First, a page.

Friday, October 10, 2008

Helambu (ह्योल्मो) folks want rights safeguarded

पानीको मूल मुहान

Tuesday, 19 August 2008

Kathmandu: People of Helambu have called on officials of the Melamchi Water Supply Project to meet their demands before draining water from the hills. According to the existing plan, Melamchi stream is to be drained to the Kathmandu Valley from Helambu.

At a press conference, indigenous people of Helambu demanded that their rights over local resources be safeguarded. The $371 million project aims to supply 160 million litres of water per day to Kathmandu from the Melamchi Valley.

“Before draining out water from holy hills, authorities concerned must safeguard our rights enshrined in ILO Convention No. 169 and the UN Declaration on Rights of the Indigenous Peoples,” said Tashi Chhering Lama, coordinator, Hyolmo Area Conservation Concern Committee. Recently, indigenous communities of the Melamchi valley came to know that the Melamchi project had prepared a report saying no indigenous community was living in the project area. Lama said the main hill — the Shrine Valley of Himalayan Ranges — is the abode of Ama Jyomo Yangri, Guru Rempochhe and other deities of the Hyolmo community. He demanded that Melamchi Water Supply Project be renamed as Hyolmo Water Project. He also asked project officials to institute Ama Jhomo Yangri Area Development Fund and make arrangements for imparting education to local children in Hyolmo language.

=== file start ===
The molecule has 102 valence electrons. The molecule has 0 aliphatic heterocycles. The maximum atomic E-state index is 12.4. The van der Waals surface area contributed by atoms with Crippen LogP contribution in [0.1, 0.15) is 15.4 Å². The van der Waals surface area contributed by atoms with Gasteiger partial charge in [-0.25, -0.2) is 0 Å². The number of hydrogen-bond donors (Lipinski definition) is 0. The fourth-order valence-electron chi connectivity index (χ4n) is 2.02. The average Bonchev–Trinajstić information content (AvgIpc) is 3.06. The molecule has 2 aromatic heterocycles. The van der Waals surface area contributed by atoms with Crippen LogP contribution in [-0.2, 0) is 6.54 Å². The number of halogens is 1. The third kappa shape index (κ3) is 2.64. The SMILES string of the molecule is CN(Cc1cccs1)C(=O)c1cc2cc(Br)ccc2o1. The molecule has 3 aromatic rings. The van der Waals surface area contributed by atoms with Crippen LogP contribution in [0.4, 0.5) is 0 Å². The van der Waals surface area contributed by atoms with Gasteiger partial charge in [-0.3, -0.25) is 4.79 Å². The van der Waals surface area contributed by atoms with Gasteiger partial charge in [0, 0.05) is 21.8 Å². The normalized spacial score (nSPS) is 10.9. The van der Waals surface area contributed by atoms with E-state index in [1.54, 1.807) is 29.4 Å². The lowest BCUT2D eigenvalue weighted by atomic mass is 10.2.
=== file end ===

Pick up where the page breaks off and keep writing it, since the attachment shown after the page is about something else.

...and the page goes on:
Hyolmo ( Helambu ) Language

Buffer Zone Conservation Concern Group of the Langtang National Park said the project was neglecting locals’ demands. Karma Topke Lama, coordinator of the Buffer Zone Affected Consumers’ Struggle Committee, said the water project had neglected the agreement reached between the Melamchi Water Development Committee and Langtang National Park on March 9, 2004. As per the agreement, the project was to give continuity to social upliftment programme. He demanded that the project introduce programmes to control erosion, landslide and deforestation in the area.

Source: The Himalayan Times, August 17, 2008

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